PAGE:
Engineer Update

The number of Hand-in-Hand engineers has doubled in the last two years! This is significant for a company in which 50% of its firefighter population doesn’t drive. The process to becoming an engineer that can drive and operate our fire trucks can be accomplished in as little as one year, depending on the member’s availability.

An engineer’s first responsibility is to drive apparatus and firefighters to an emergency safely and defensively. It’s easy to be overwhelmed and get absorbed by the emergency, but the engineer succeeds by remaining calm, focused, and fully aware of other vehicles on the road. Because traveling at times over the speed limit and through traffic lights and intersections, the engineer must be cautious to avoid another emergency while responding.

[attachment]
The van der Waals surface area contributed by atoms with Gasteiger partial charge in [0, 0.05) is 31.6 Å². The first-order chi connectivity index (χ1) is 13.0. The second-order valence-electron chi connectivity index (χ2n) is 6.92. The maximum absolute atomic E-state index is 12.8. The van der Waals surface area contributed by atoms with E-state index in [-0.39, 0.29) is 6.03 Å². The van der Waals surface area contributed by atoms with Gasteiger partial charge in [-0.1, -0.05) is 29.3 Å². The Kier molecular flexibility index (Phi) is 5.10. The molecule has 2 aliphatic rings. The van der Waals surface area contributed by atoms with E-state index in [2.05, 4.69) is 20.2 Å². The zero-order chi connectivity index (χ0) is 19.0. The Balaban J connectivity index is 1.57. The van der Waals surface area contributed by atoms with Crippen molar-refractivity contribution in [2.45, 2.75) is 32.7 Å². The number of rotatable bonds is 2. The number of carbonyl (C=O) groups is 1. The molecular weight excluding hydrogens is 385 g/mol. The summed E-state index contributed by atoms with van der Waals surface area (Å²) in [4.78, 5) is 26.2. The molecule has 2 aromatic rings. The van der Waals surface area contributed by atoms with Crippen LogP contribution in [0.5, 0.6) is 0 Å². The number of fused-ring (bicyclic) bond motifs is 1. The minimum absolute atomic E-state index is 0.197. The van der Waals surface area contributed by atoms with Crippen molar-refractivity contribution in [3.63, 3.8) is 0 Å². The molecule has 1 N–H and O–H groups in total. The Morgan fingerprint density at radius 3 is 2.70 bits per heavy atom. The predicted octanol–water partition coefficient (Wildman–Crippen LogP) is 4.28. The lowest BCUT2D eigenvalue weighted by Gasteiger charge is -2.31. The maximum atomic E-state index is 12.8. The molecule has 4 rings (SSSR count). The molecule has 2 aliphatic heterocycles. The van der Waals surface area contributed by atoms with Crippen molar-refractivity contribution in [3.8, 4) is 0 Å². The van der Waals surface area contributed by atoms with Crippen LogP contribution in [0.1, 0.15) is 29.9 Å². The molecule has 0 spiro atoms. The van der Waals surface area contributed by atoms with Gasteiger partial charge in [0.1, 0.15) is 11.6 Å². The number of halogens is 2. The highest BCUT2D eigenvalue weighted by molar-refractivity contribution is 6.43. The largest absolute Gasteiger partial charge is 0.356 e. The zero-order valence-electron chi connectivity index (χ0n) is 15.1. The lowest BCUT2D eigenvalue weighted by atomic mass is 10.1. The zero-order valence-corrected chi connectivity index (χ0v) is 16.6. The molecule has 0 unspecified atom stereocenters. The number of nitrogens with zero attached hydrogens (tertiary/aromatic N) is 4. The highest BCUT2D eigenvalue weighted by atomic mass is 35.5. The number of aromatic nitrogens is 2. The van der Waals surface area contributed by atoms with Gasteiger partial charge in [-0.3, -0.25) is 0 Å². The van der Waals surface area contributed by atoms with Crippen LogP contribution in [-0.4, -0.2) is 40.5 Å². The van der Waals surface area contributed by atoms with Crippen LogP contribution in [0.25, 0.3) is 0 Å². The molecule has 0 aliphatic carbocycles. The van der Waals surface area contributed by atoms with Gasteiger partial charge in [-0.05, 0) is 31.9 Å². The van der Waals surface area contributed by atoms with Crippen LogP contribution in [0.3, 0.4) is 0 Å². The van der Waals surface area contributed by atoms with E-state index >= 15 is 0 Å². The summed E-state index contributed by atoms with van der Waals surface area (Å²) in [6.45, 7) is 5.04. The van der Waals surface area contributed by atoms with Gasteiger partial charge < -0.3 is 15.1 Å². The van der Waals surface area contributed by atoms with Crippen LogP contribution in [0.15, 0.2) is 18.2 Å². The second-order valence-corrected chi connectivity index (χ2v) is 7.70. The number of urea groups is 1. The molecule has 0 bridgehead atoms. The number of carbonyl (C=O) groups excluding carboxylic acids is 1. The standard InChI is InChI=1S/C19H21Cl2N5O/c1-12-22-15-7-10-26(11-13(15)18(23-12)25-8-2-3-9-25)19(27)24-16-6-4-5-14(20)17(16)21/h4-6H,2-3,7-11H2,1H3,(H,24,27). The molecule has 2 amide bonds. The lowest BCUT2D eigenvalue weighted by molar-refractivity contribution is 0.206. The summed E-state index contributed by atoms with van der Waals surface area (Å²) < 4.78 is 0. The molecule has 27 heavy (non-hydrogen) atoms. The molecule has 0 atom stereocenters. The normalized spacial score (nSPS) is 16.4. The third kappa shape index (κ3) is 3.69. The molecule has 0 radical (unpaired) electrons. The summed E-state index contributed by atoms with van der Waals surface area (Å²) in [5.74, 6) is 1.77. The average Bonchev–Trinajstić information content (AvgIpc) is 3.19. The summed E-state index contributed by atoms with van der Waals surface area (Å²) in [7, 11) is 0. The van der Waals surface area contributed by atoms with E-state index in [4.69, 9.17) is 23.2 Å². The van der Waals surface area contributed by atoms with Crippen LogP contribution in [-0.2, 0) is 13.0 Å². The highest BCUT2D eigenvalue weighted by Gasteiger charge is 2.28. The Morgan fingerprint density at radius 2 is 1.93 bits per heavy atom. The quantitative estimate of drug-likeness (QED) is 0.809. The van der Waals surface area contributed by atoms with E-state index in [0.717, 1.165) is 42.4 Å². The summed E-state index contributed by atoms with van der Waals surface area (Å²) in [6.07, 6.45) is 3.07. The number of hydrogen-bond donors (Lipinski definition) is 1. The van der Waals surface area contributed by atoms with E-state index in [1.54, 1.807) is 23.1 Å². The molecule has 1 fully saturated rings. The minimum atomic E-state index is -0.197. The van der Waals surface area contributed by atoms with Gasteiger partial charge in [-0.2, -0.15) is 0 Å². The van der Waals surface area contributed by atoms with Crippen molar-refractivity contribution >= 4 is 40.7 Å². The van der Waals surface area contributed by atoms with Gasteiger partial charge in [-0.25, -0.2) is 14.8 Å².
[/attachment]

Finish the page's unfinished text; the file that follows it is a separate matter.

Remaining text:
To become an engineer you must be over 21 years of age. You begin by learning how to drive the apparatus around the parking lot, then move to practice road runs and learning all of the equipment on board. The engineer needs to know the location and function of all firefighting and rescue equipment on the apparatus in order to efficiently retrieve and operate them on scene. After each call, the engineer fully resets and repacks the truck for the next emergency. There are four different apparatus at Hand-in-Hand: tanker, pumper, and two squad trucks. Many of the engineers can operate more than one piece. 

In the last two years, the Fire Company has gained four new engine drivers, three more trainees to be fully certified by this fall, and four new squad driver trainees. The officers have approved Joel Rennie, Alex Traynor, Tim Quenzer, and Luke Fisher to drive Squad 41-1 and Squad 41-2 on emergency calls. Congratulations guys!

Training Engineer Lonnie Kauffman and four new tanker engineers. This increase in qualified volunteers creates less strain on individuals, and can prevent volunteer burnout.